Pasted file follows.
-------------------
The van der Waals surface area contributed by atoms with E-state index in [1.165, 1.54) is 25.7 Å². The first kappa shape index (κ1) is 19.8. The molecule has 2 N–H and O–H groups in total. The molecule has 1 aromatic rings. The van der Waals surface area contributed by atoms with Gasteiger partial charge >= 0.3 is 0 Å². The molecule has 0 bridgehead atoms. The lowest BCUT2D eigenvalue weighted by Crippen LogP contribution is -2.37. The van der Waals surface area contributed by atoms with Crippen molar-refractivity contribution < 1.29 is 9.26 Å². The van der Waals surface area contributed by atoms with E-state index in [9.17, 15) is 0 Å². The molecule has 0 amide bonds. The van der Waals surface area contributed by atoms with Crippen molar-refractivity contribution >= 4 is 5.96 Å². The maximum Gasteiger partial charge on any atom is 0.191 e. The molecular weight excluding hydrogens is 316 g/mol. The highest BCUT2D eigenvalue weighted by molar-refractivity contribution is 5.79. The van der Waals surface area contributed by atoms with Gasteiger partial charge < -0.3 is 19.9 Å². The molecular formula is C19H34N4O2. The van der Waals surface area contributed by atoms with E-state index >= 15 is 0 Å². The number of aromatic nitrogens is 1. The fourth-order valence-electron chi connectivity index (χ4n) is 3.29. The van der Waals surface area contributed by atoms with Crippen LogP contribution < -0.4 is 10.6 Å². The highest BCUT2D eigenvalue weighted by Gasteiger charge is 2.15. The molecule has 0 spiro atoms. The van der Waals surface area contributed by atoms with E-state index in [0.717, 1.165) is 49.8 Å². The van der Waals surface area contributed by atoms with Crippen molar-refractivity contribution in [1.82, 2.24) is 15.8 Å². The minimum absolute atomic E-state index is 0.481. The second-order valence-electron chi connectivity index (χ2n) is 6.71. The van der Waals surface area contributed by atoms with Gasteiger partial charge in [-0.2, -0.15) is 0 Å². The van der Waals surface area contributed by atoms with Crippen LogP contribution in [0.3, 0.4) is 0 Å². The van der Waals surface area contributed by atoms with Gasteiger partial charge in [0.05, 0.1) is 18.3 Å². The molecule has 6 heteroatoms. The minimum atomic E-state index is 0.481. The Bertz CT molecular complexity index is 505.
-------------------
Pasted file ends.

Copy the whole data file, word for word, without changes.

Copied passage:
The van der Waals surface area contributed by atoms with E-state index in [1.165, 1.54) is 25.7 Å². The first kappa shape index (κ1) is 19.8. The molecule has 2 N–H and O–H groups in total. The molecule has 1 aromatic rings. The van der Waals surface area contributed by atoms with Gasteiger partial charge >= 0.3 is 0 Å². The molecule has 0 bridgehead atoms. The lowest BCUT2D eigenvalue weighted by Crippen LogP contribution is -2.37. The van der Waals surface area contributed by atoms with Crippen molar-refractivity contribution < 1.29 is 9.26 Å². The van der Waals surface area contributed by atoms with E-state index in [9.17, 15) is 0 Å². The molecule has 0 amide bonds. The van der Waals surface area contributed by atoms with Crippen molar-refractivity contribution >= 4 is 5.96 Å². The maximum Gasteiger partial charge on any atom is 0.191 e. The molecular weight excluding hydrogens is 316 g/mol. The highest BCUT2D eigenvalue weighted by molar-refractivity contribution is 5.79. The van der Waals surface area contributed by atoms with Gasteiger partial charge < -0.3 is 19.9 Å². The molecular formula is C19H34N4O2. The van der Waals surface area contributed by atoms with E-state index >= 15 is 0 Å². The number of aromatic nitrogens is 1. The fourth-order valence-electron chi connectivity index (χ4n) is 3.29. The van der Waals surface area contributed by atoms with Crippen LogP contribution < -0.4 is 10.6 Å². The highest BCUT2D eigenvalue weighted by Gasteiger charge is 2.15. The molecule has 0 spiro atoms. The van der Waals surface area contributed by atoms with E-state index in [0.717, 1.165) is 49.8 Å². The van der Waals surface area contributed by atoms with Crippen molar-refractivity contribution in [1.82, 2.24) is 15.8 Å². The minimum absolute atomic E-state index is 0.481. The second-order valence-electron chi connectivity index (χ2n) is 6.71. The van der Waals surface area contributed by atoms with Gasteiger partial charge in [-0.2, -0.15) is 0 Å². The van der Waals surface area contributed by atoms with Crippen LogP contribution in [0.3, 0.4) is 0 Å². The van der Waals surface area contributed by atoms with Gasteiger partial charge in [0.05, 0.1) is 18.3 Å². The molecule has 6 heteroatoms. The minimum atomic E-state index is 0.481. The Bertz CT molecular complexity index is 505.